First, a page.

Picture By: Hrishikesh Bhatt
Irresponsible celebration of various festivals degrades the environment around us. Large-scale awareness for practicing eco-friendly celebration is the need of the hour
India is a land where people celebrate many festivals through-out the year. These range from marking the changes of seasons, farming and harvesting practices, to the observing of birth & death anniversaries, to religious commemorations.
However, over the years many of these festivals have also become significant contributors to noise, air and water pollution in India. Increasing commercialization of celebration can be recognized as one reason. Every year, on festivals, people are spending thousands of rupees on crackers, colours and lights with the aim to light up the darkness … but in the absence of proper check and balances, what they are also doing is, leaving behind a massive pile of garbage and pollutants!
Pollution levels in Indian metros and cities are already reaching dangerous levels, the Respirable Suspended Particulate Matter – dust, fumes, smoke and gases – increase even further during the time of festivals.
Diwali – A Din & Gag Festival
The quantum of air and noise pollution caused due to the bursting of firecrackers from a few days before Diwali, suddenly increases from up to 40 – 100 per cent as reported by Central Pollution Control Board. They track the smog (smoke + fog) levels in the air and their data shows that immediate changes should be taken to protect the already damaged environment.
Firecrackers release pollutants such as sulphur dioxide, carbon dioxide, carbon monoxide etc in the air. These particles remain in the air for long periods and cause ailments like asthma and bronchitis. This is particularly harmful to children, elderly and the sick, as well animals and birds.
Though various schools and organizations have started awareness programmes prior to Diwali to educate the masses to celebrate a pollution-free festival, their efforts have been insufficient. The environment and pollution departments also get notices published in various newspapers about regulations to curb noise and air pollution, but an ineffective impact has been seen.
As per directions of the Supreme Court, bursting of sound-emitting firecrackers has been banned between 10pm to 6am. However, the direction is casually flouted as firecrackers are burst till 2 to 3 am, if not throughout the night.
Besides the excessive noise and air pollution, post-Diwali, there is the huge challenge of solid waste management. Roads, public parks and neighborhoods can be seen strewn and littered with a deluge of garbage, including empty bottles used to launch rockets.
“It’s not a new thing. This happens every year,” says Naresh Johar, a Noida resident, who travels 34 km everyday to reach his office in Delhi. “Delhi is the worst performer when it comes to noise and air pollution.”
“Last year, pollution levels increased way too much - more than double of already dangerous levels! Chemicals such as sulphur dioxide, nitrogen dioxide spread in air and their concentration hung in the lower levels of the atmosphere – we could see it and breathe it,” said Johar.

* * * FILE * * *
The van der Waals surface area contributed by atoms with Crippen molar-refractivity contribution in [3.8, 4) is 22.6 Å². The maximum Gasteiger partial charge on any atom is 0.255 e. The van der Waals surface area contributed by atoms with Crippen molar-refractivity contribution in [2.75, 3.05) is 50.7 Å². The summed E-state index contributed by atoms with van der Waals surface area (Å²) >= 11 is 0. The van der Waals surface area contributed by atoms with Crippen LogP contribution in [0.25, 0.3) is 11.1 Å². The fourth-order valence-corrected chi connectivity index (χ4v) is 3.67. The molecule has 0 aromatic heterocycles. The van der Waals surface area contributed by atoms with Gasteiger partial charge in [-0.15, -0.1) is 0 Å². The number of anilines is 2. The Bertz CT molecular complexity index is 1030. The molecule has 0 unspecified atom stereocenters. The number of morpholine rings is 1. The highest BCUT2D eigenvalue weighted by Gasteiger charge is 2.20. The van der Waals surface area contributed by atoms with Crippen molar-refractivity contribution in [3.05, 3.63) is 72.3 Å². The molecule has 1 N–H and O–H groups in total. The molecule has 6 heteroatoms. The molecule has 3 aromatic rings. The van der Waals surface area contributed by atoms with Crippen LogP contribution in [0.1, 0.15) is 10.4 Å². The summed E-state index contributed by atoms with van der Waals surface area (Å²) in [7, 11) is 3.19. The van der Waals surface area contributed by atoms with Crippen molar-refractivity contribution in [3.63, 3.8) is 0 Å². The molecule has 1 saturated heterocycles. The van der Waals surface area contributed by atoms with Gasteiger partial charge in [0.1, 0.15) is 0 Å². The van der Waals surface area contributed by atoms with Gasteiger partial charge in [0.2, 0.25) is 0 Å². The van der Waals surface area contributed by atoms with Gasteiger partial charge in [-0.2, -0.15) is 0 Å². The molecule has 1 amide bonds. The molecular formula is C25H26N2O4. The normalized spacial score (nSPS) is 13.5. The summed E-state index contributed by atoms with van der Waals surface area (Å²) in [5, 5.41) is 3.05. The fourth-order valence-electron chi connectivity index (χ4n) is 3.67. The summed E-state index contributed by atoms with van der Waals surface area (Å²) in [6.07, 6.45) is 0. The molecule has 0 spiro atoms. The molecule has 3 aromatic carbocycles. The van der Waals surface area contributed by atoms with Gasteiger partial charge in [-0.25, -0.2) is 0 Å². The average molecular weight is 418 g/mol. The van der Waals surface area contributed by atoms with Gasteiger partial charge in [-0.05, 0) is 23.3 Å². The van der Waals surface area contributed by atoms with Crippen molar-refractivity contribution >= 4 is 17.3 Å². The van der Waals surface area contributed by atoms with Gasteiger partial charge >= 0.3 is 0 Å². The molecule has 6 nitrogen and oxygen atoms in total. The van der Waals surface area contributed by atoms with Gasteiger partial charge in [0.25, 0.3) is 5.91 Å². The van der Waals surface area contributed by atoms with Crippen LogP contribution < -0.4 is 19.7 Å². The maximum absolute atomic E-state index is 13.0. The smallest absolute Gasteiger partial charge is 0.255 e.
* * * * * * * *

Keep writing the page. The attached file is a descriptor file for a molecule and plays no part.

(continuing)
Last year, after Diwali, the system of Air Quality and Weather Forecasting and Research (SAFAR) – an agency under Ministry of Earth Sciences, declared that the air quality in the capital was severe and not suitable for people to breathe. Increased particulate matter brings adverse meteorological conditions, like temperature fluctuation, low mixing height and low wind speed.
Making a Noise
Not only pollutants but the noise of cracker busting also caused several problems. In the famous city of Agra, the use of crackers that cause air pollution are prohibited due to the Taj Mahal. To circumvent this rule, some people have taken to use less crackers that emit fumes, using instead crackers that produce loud sounds.
Shashank Singh, student in St John’s College Agra said, “In most of the shops, you’ll get types of crackers that make a deafening noise. I asked one or two shopkeepers that my family wants crackers that look beautiful, like we use to have in late 90s. Those colorful crackers like ‘Anar, Phuljari’ etc burn with colorful light. But, nowadays people don’t seem to want quiet, sparkly crackers that reduce air pollution, but noisy or polluting ones!”
Talking to Policy Pulse a senior resident Satyawati (75) said, “Diwali should be about sweets, gathering, lights and joy. I don’t see any point in people buying crackers and burning their money like this. Those same people wake up coughing and irritation in eyes. Also people should consider the fact that how much damage they are causing the environment.”
Ganesh Festival spells Water Pollution
Widespread campaigns to have eco-friendly Ganesh Chaturthi were undertaken. But still a large section of the society disregard the pollution and environmental damage caused by the immersion of plaster of Paris idols and chemical paints into water bodies.
Some large Ganesha Pandal committees, in their pursuit to attract maximum crowds conveniently forget the environmental impact caused by the larger than life idols they get made.
Talking to Policy Pulse, Dr Anita Lakhani, Professor of Environmental Chemistry said, “Plaster of Paris (POP) is not a naturally occurring material. It contains gypsum, sulphur, phosphorus and magnesium. The idols take several months to dissolve in water and in the process poison the waters of lake, ponds, rives and seas.”
“We have identified during laboratory test that the chemical paints used to decorate the Ganesh idol contain mercury, lead, cadmium and carbon. These chemicals increase the acidity and heavy metal content in the water,” she added.
Talking about other water pollution causes, Dr Lakhani said, “Several accessories on the idols are also used during the Ganesh Puja. The dry waste includes thermocole, plastic flowers, cloth, incense, camphor and numerous other materials that are dumped carelessly, adding more strain to the already polluted rivers and lakes. Idols in waterbodies also block the natural flow of water. This results in stagnation and breeding of mosquitoes and other harmful pests.”